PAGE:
Smaller Dinners

Although I am known for grand dinner parties like the one I blogged about a few weeks ago (, I also love more intimate dinners. Six or eight people around a table is a nice number, because most recipes are given in quantities for six, and a bottle of wine pours six to nine glasses (depending on the size of your glass). However, there are times when you're hankering for something a little more relaxed, or maybe you need to have a serious or more sensitive conversation, or you just want a quieter night. These are the times when dinner for two or four is wonderful.

There are a number of recipes I can always rely on. These are things I've been cooking for years, recipes I know by heart and can easily play variations on when I'm entertaining. They're brilliant when I'm cooking for ten, as I often do, because I know they can be done in advance, and the recipes are easily scaled-up without loss of quality. When I have few guests, though, I can afford to be a bit more experimental. I can splash out on ingredients that are new to me and try out unfamiliar styles or processes. A few years ago, I challenged myself to improve my understanding of French pâtisserie. Over the course of a year, I learnt how to make joconde sponge, génoise, different types of pastry and crèmes bavarois, chiboust, and mousseline. My smaller dinners that year were finished with all manner of cakes and pastries. I would never claim to be anything more than basically competent, but all that practice allowed me to confidently serve a multi-layered gâteau at a dinner for ten at the end of the year.

Layers of joconde sponge, crème bavarois and crème chiboust, topped with candied fruit and coffee beans

Caneton à la presse
There are some very "cheffy" dishes that you simply couldn't serve to a large table unless you were confining yourself to the kitchen for the night. Anything that takes a lot of last-minute processing is difficult to produce for large numbers. For an intimate dinner with the Beloved, I was able to produce the (in)famous pressed duck dish that is the calling-card of the Tour d'Argent restaurant in Paris. It simply wouldn't have been possible for larger numbers, but was perfect for the two of us. You can read about it in this article I wrote in The Yorkshire Times:

On another occasion, more recently, I was able to serve pommes dauphines, not the similarly-named baked dish we all love, but little clouds of puffed mashed potato that have to be fried on the last minute. To make them, you have to work choux pastry batter through finely puréed potato, then drop small balls of the mix into hot fat to fry. I don't have a mechanical mixer, and working a large quantity of the mix by hand would be too much for my weak arms. Making dinner for four was a perfect opportunity to show off a little and delight my guests with something they had never had before.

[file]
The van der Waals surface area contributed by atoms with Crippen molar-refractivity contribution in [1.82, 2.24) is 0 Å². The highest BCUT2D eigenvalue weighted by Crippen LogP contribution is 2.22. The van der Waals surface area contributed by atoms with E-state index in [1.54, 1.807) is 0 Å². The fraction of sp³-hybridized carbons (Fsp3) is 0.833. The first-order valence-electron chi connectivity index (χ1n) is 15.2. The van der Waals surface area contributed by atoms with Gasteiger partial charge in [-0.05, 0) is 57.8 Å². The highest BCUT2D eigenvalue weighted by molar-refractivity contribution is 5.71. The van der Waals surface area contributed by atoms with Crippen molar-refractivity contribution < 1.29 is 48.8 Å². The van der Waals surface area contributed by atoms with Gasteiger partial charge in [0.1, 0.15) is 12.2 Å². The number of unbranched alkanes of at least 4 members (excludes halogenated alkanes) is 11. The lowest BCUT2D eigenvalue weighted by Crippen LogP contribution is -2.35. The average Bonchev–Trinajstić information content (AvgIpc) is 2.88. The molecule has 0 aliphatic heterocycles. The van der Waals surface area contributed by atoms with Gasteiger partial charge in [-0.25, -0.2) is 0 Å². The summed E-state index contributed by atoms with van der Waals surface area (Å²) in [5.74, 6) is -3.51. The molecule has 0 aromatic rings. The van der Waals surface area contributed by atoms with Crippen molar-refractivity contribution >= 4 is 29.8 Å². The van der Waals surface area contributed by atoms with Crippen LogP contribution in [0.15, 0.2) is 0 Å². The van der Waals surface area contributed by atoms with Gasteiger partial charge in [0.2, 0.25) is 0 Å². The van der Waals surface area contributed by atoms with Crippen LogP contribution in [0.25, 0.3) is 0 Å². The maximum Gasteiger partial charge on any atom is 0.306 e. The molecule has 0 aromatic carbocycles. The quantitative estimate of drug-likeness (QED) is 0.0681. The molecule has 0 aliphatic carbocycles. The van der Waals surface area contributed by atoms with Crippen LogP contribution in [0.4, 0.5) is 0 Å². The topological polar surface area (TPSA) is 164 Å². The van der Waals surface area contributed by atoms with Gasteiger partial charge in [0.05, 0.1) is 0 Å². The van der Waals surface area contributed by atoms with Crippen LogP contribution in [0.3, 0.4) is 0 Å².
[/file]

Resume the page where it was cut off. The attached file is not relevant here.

On a very practical level, feeding smaller numbers gives me a chance to play with expensive ingredients. The night I made the pressed duck for the Beloved, I was also able to open a grand cru Burgundy to go with it. One bottle is a rare treat; more would risk bankruptcy!

A generous friend was coming to dinner not so long ago. He presented me with 50g of caviar when he arrived, so the menu was immediately adjusted to incorporate the delicacy, with a glass of chilled Lakes Distillery vodka on the side. What luxury it was to be able to eat a decent quantity of caviar, split between the four of us!

That same evening, I served a walnut mousse for dessert. The recipe called for fromage blanc. This is higher in fat than fromage frais, and I could not get hold of it. Even the online French grocery had run out. Time to experiment. I used live buttermilk for lactic culture and rennet to separate the curds. If this didn't work, I could always run out to the shops for ricotta. The following morning revealed the curds and whey nicely separated, with the curds just sharp enough for my mousse. All I had to do now was hang the curds in cheesecloth to drain, leaving a lovely, rich cream cheese behind.

I don't think I'll ever stop hosting dinner parties for larger numbers, but more intimate dinners can be both a special treat and a necessary chance to practice. Who knows what might come out of the next one?

Pommes dauphines

Next time: simple, delicious soups


  1. Mmm. Those potatoes sound lovely. Another brilliant blog. Thank you so much.

    1. Thank you. The potatoes aren't even that difficult, just more of a faff than you'd want to attempt for 8 or 10 guests.


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